Sex offender who thought he was messaging 14-year-old girls caught out in online sting for a second time

A registered sex offender who sent sexually explicit messages to what he believed to be young girls has been jailed.

Tuesday, 3rd September 2019, 3:37 pm

Thomas Turney, of Langdale Close, Cambridge, messaged a “girl” who he believed to be 14 on social media in November last year.

However, the girl was in fact an adult and the messages were handed over to police.

He was convicted of attempting to engage in sexual communication with a child and handed a Sexual Offences Prevention Order (SOPO) in January.

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The order banned Turney (38) from using the internet to communicate or seek communication with any child under 18 who he had not met face-to-face.

However, just five months later in June, Turney contacted two more “girls” through an online dating site. He repeatedly asked one of them to send him naked photos of herself and messaged both girls over the course of two days.

The “girls” again turned out to be adults and the sexually explicit messages were handed to police.

Two days after the conversations were given to police officers arrested Turney at his house.

In interview he admitted the dating profile was his and said he had set it up to ‘find love’. He denied being sexually attracted to young girls and denied sending the messages.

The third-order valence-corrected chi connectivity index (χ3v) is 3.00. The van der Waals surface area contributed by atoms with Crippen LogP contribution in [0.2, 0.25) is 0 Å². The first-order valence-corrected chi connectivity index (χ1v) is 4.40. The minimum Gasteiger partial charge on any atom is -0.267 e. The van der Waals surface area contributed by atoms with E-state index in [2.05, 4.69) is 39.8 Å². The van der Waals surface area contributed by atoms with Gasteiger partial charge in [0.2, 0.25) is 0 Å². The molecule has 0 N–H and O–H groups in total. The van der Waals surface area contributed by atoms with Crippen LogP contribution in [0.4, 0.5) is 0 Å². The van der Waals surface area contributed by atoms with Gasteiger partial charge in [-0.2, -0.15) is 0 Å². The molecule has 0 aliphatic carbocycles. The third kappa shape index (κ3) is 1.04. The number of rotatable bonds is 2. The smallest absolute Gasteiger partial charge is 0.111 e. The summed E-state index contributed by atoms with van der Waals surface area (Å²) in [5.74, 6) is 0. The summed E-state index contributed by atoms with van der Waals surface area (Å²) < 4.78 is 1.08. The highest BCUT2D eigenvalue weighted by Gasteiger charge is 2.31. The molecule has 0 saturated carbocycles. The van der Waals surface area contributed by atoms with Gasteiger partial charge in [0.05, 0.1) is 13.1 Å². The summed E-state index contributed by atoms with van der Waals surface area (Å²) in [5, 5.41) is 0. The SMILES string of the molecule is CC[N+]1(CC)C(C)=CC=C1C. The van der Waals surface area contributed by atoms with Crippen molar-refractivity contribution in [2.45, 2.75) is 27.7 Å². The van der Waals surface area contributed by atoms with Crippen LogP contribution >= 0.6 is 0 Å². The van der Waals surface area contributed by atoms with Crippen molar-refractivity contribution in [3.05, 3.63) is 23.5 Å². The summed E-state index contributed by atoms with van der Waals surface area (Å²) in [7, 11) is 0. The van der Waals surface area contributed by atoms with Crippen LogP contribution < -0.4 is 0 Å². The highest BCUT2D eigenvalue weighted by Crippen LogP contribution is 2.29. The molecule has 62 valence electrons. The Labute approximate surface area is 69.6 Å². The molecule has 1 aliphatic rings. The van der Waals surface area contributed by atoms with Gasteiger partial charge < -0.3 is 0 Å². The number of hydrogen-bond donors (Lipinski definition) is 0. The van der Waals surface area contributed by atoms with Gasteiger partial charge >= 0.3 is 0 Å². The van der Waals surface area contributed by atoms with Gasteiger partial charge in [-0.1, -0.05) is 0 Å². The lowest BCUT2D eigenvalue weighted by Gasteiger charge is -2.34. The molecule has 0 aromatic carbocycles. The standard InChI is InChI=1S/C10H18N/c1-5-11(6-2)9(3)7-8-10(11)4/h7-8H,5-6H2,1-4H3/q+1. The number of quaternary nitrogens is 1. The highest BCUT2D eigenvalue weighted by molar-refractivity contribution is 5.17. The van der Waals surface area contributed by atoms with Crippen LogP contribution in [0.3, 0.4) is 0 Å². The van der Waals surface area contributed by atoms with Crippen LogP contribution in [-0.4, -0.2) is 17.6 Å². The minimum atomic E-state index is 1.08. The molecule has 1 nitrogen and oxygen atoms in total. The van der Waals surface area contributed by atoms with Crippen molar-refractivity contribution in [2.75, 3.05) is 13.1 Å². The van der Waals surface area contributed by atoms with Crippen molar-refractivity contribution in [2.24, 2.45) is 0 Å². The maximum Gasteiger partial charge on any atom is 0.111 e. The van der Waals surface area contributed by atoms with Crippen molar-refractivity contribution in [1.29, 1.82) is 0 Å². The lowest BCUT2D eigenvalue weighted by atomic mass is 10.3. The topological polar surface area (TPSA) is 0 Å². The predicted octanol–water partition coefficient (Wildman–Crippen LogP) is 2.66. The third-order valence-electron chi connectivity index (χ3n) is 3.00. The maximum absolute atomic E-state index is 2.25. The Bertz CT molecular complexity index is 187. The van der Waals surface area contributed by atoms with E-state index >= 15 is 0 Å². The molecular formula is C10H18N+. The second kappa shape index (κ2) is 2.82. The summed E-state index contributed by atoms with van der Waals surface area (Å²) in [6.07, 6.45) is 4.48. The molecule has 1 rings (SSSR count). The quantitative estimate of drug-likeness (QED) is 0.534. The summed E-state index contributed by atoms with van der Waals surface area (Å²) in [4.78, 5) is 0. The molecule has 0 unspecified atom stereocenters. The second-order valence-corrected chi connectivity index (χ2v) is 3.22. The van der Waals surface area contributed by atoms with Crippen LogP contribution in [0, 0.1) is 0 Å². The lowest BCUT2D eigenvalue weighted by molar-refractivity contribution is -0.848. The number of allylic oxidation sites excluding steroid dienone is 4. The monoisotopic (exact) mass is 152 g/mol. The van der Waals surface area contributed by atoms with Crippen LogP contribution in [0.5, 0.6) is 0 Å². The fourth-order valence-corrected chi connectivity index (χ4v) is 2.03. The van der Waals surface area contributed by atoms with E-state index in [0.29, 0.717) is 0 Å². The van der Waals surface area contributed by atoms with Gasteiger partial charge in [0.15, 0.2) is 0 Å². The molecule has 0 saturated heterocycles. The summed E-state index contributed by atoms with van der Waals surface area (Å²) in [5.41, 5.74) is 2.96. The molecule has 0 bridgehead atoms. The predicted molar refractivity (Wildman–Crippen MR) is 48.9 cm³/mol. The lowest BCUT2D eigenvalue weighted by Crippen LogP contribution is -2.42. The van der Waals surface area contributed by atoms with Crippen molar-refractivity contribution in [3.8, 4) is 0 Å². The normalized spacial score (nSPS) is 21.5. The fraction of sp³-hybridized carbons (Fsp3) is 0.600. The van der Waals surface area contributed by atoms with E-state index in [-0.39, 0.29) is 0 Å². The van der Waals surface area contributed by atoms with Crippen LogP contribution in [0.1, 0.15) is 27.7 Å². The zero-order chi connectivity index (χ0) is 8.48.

However, he later pleaded guilty to four charges in total, including two charges of attempting to engage in sexual communication with a child and two charges of breaching a SOPO.

He admitted the offences at a previous hearing and was sentenced at Cambridge Crown Court on Monday.

Turney was sentenced to 24 weeks in prison and handed a 12 month community order requiring him to complete a 20 day rehabilitation activity requirement.

His existing SOPO remains in place and will run for 10 years.

DC Paul Evans, who investigated, said: “SOPOs are imposed for a reason and Turney showed a complete disregard of the prohibitions by breaching them on more than one occasion.

“He sent sexualised messages in the genuine belief that he was contacting two 14-year-old girls.

“Protecting the county’s children is one of our top priorities and we are working hard every day to keep young people safe and bring sex offenders to justice.”

Anyone who is concerned someone may have been convicted of a sex offence, and could be posing a risk to someone, can apply for disclosure information through Clare’s Law and Sarah’s Law.